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BMC Surgery  2004 

Pudendal nerve decompression in perineology : a case series

DOI: 10.1186/1471-2482-4-15

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Abstract:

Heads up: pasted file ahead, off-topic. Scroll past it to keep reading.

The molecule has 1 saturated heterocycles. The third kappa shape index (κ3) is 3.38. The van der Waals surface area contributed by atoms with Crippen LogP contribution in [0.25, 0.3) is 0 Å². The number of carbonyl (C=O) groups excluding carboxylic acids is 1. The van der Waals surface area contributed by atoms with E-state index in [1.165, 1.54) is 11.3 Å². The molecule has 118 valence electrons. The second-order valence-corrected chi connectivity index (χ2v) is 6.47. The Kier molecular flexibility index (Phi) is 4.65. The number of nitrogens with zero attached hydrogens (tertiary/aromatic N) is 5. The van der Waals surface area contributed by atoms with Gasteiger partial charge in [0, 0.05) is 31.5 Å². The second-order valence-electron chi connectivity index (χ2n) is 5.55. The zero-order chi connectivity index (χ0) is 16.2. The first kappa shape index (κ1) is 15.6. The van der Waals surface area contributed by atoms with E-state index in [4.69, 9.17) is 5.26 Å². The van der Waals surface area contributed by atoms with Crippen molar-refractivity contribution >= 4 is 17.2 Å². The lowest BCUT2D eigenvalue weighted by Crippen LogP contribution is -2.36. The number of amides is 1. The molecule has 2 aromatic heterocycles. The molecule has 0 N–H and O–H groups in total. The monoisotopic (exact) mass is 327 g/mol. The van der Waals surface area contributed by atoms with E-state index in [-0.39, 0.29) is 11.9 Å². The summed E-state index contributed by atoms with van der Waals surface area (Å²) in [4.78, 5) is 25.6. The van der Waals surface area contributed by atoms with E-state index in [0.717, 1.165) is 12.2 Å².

In this retrospective analysis, the studied sample comprised 74 female patients who underwent a bilateral PND between 1995 and 2002. To accomplish the first aim, the patients sample was compared before and at least one year after surgery by means of descriptive statistics and hypothesis testing. The second aim was achieved by means of a statistical comparison between the patient's group before the operation and a control group of 82 women without any of the following signs: prolapse, anal incontinence, perineodynia, dyschesia and history of pelvi-perineal surgery.When bilateral PND was the only procedure done to treat the symptoms, the cure rates of perineodynia, anal incontinence and urinary incontinence were 8/14, 4/5 and 3/5, respectively. The frequency of the three clinical signs was significantly reduced. There was a significant reduction of anal and perineal PNTML and a significant increase of anal richness on EMG. The Odd Ratio of the three clinical signs in the diagnosis of PCS was 16,97 (95% CI = 4,68 – 61,51).This study suggests that bilateral PND can treat perineodynia, anal and urinary incontinence. The three clinical signs of PCS seem to be efficient to suspect this diagnosis. There is a need for further studies to confirm these preliminary results.The objective of perineology is to treat each defect of the perineum with the right procedure [1-3]. Pudendal nerve decompression (PND) is theoretically a basic procedure in perineology thanks to its ability to treat the defect "pudendal neuropathy".Before going into details of this procedure, it is necessary to remember the anatomy of the pudendal nerve. This anatomy is still controversial.While summarizing the data of the literature and the results of our dissections, the likeliest anatomy of the pudendal nerve presents itself as follows. The pudendal nerve is a mixed nerve carrying motor and sensory fibers. Its fibers are derived from the sacral roots S2, S3 and S4 [4,5]. Once the roots traverse the sacral

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